Missouri state Sen. Jolie Justus (D-Kansas City) has had a very busy first term as a freshman in our state legislature. It’s only right that she’s from the left side of the state; her work this term is breathtakingly progressive.
And I mean that in a bad way.
Sen. Jolie Justus: Tilting Missouri to the left
Sen. Justus proposed the state’s school bullying version of the insidious thought crimes bill now working its way through the U.S. Congress. Under her proposal, kids who bully others in Missouri would be subject to — I don’t know; double secret probation, maybe — if they select their victims on the basis of “actual or perceived race, color, religion, ancestry, national origin, gender, sexual orientation” or “on the basis of association with others identified by these categories”. What’s more, the definition of bullying would be expanded from violence or physical threats to include “discrimination”, language that goes beyond even the Conyers/Kennedy bills.
And what’s with this “perceived” business? Kids could be punished for what school administrators thought they were thinking when they “discriminated” against a fellow student?
Only an attorney would invent something like this. No surprise that Sen. Justus has worked for the ACLU.
Not content to loose the thought police upon schoolkids, Sen. Justus also proposed vaccinating sixth grade girls with a vaccine for the human papillomavirus (HPV). The bill has been modified so that the vaccine would be optional, but we still need to see some long-term studies on the HPV vaccine before we start shooting it into 11 and 12 year old girls.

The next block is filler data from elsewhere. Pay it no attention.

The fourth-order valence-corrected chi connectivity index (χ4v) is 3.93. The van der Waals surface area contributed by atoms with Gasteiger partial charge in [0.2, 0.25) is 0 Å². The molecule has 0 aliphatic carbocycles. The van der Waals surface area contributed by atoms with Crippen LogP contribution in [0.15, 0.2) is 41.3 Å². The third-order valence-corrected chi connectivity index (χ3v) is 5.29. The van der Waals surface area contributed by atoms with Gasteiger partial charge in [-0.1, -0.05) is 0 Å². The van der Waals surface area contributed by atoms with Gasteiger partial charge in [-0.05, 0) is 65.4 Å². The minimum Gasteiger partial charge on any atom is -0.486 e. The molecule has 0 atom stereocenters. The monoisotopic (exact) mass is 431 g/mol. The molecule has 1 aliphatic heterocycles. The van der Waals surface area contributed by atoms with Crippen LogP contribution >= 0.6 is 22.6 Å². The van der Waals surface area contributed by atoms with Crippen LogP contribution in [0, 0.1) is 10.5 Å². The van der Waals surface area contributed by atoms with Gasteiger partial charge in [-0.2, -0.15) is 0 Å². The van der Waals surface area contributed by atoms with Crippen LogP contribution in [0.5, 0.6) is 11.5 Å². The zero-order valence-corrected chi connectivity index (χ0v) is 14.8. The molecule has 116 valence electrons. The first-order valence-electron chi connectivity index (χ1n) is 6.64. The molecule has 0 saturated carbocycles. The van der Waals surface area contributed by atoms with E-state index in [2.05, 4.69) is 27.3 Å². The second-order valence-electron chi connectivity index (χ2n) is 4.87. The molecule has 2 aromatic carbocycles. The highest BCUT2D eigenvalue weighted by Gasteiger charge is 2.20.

I don’t need to belabor her filibuster with Sen. Chuck Graham (D-Columbia) of the Lewis & Clark Discovery Initiative, a tactical blunder that cost the MU flagship campus here in Columbia and UMKC any share of the proceeds from the sale of MOHELA assets. I already did that on the radio show.
And now Sen. Justus is proudly trumpeting her latest accomplishment, a filibuster of the “Castle Doctrine” bill as it was sent to the Senate from the House. State representatives beefed up the rights of Missouri citizens to defend ourselves with deadly force, not only in our homes (hence “castle”) but anywhere we are legally allowed to be.
Currently, we have a legal obligation in Missouri to run away if we’re attacked out in public — say, at the Wal-Mart parking lot — and the court says we had a reasonable opportunity to do so. That puts the burden of determining the threat level of an attacker on the prospective victim. Is he strong enough to really hurt me? Can I outrun him? Is he armed? If so, will he shoot me in the back if I run?
Failure to ask those questions while being robbed could land you in jail along with — or instead of — the attacker.
Well, because the House version of the bill was different than the one approved by the Senate, it went back to the floor of the Senate for a vote. It probably would have passed except that Sen. Justus and Sen. Bray (D-St. Louis County) filibustered, and after a couple of hours the bill’s sponsor, Sen. Goodman (R-Lawrence County) caved. The bill is going to a conference committee and Sen. Justus is a member of the conference. Can’t wait to see how that turns out.
I just hope that somebody has the persuasive skill to show Sen. Justus the unbelievable disconnect from reality that’s required to believe that certain groups of schoolkids should be protected from what other kids think while my wife has to stop and analyze whether she can outrun a potential rapist before using a pistol to defend herself.